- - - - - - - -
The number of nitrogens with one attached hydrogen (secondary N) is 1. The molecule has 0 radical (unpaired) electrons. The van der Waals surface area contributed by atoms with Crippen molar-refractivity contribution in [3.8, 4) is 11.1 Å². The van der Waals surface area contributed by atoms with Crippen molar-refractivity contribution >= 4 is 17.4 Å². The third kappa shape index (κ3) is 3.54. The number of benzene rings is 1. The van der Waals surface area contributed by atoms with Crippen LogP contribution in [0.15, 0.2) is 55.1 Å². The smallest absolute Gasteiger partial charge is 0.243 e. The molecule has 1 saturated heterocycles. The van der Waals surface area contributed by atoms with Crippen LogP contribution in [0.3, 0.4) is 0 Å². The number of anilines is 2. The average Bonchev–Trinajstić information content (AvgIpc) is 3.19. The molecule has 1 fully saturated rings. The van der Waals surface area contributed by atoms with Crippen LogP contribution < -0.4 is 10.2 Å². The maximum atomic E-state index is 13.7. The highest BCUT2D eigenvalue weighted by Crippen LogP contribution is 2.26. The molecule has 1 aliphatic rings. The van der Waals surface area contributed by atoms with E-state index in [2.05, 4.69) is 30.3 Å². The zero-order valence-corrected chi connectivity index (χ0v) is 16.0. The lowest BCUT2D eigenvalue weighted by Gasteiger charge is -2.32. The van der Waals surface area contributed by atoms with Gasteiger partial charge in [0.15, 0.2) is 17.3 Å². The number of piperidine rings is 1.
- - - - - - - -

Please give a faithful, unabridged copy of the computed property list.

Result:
The number of nitrogens with one attached hydrogen (secondary N) is 1. The molecule has 0 radical (unpaired) electrons. The van der Waals surface area contributed by atoms with Crippen molar-refractivity contribution in [3.8, 4) is 11.1 Å². The van der Waals surface area contributed by atoms with Crippen molar-refractivity contribution >= 4 is 17.4 Å². The third kappa shape index (κ3) is 3.54. The number of benzene rings is 1. The van der Waals surface area contributed by atoms with Crippen LogP contribution in [0.15, 0.2) is 55.1 Å². The smallest absolute Gasteiger partial charge is 0.243 e. The molecule has 1 saturated heterocycles. The van der Waals surface area contributed by atoms with Crippen LogP contribution in [0.3, 0.4) is 0 Å². The number of anilines is 2. The average Bonchev–Trinajstić information content (AvgIpc) is 3.19. The molecule has 1 fully saturated rings. The van der Waals surface area contributed by atoms with Crippen LogP contribution < -0.4 is 10.2 Å². The maximum atomic E-state index is 13.7. The highest BCUT2D eigenvalue weighted by Crippen LogP contribution is 2.26. The molecule has 1 aliphatic rings. The van der Waals surface area contributed by atoms with E-state index in [2.05, 4.69) is 30.3 Å². The zero-order valence-corrected chi connectivity index (χ0v) is 16.0. The lowest BCUT2D eigenvalue weighted by Gasteiger charge is -2.32. The van der Waals surface area contributed by atoms with Gasteiger partial charge in [0.15, 0.2) is 17.3 Å². The number of piperidine rings is 1.